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Circle - Terminal [Southern Lord - 2017]

Circle are difficult to pigeonhole. This genre defying outfit from Finland were founded as long ago as 1991 by bassist and vocalist Jussi Lehtisalo. Terminal is the latest in a long list of albums that the band have released over the years, influences range widely from krautrock and progressive rock, to ambient, and heavy metal, with a little bit of everything else in between. Terminal represents their first outing for new label Southern Lord and if ever there were a perfect fit between label and band then this surely has to be it. Southern Lord’s eclectic roster of bands seems to be the perfect breeding ground in which Circle will continue to thrive.

The album opener Rakkautta Al Dente starts with a riff that wouldn’t sound out of place on an early Hawkwind album, or perhaps an early Soundgarden record for that matter. The vocals are an instant surprise sounding much closer in style to those of black and death metal, and yet melody remains the key. Once the track settles into its groove the krautrock influence becomes more evident, a further vocal shift to a clean style somewhat reminiscent of Doug Ingle from Iron Butterfly takes place and leads onto some prog rock style noodling and a dramatic but perfectly placed breakdown. At almost 13 minutes this feels almost like an entire album in miniature, so many different things are going on, and so many changes taking place.

Title track Terminal is up next, and the Hawkwind style riffs are back, the spectre of Brainstorm looms large over this one. It sticks to a 1970s prog/krautrock vibe throughout, the vocals are clean and one could easily mistake it for being released during the golden age of progressive music. Saxo opens with a vocal chant, before musically heading into a progressive style with a more modern vocal style, a further vocal shift in the second half of the track gives the whole track a different perspective, before the chants return us full circle by the end, leaving us back where we started. Imperiumi whilst still preserving something of a progressive rock sound is quite a departure, the vocals instantly remind me of Arthur Brown at his strangest, the track has a real occult rock feel to it, somewhat reminding me of modern purveyors like Ghost. Kill City see’s the return of the Hawkwind riffs, you’d be forgiven for thinking Dave Brock was writing their riffs for them. In my world, this is of course not a bad thing, Hawkwind have written some of the finest riffs in space rock history. Again, this track also a real occult rock vibe to it, the vocal arrangement again reminds me of Ghost, but there is a distinct undertone of King Diamond in there somewhere that just makes itself known once or twice. The final minute and half of the track sees it descend into a mellow floaty slice of ambient prog with loads of space for the instruments to flow into. Sick Child brings the album to a close, the track is a mid-tempo blast through Spacemen 3 or Loop territory that really captures the feel of those bands without sounding like a pastiche or tribute.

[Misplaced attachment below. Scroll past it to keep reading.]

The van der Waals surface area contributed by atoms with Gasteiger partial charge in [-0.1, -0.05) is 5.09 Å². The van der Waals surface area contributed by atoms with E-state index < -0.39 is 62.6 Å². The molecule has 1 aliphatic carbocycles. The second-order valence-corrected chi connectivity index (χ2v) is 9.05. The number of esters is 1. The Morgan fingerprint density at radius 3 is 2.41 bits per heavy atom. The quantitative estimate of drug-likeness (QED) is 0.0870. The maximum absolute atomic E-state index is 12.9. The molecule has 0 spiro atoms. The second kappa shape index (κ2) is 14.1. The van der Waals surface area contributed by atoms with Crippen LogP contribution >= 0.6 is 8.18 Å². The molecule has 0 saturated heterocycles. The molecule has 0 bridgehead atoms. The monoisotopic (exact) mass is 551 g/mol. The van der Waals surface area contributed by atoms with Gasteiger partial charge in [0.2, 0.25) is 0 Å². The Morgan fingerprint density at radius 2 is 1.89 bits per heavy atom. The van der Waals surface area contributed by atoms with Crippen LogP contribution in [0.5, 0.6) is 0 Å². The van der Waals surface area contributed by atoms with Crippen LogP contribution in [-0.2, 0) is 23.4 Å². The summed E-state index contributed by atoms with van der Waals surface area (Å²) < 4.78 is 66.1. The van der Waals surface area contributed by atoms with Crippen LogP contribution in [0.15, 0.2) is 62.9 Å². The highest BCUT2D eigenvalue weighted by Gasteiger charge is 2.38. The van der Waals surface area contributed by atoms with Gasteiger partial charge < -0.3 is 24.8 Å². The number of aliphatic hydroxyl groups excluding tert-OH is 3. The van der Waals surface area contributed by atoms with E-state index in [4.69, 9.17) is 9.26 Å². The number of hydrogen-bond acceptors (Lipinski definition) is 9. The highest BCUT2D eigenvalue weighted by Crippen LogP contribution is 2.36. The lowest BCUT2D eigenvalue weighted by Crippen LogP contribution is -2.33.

Overall Terminal is an eclectic, accomplished slice of progressive music with its roots in space rock and heavy metal. The vocal chants are heavily reminiscent of occult rockers Ghost, and yet the whole thing sounds exciting, fresh and completely their own. This is one of the best and most interesting albums I have heard so far in 2017. After 26 years of making records perhaps they are close to making a commercial breakthrough.

Rating: 5 out of 5Rating: 5 out of 5Rating: 5 out of 5Rating: 5 out of 5Rating: 5 out of 5

Darren Charles
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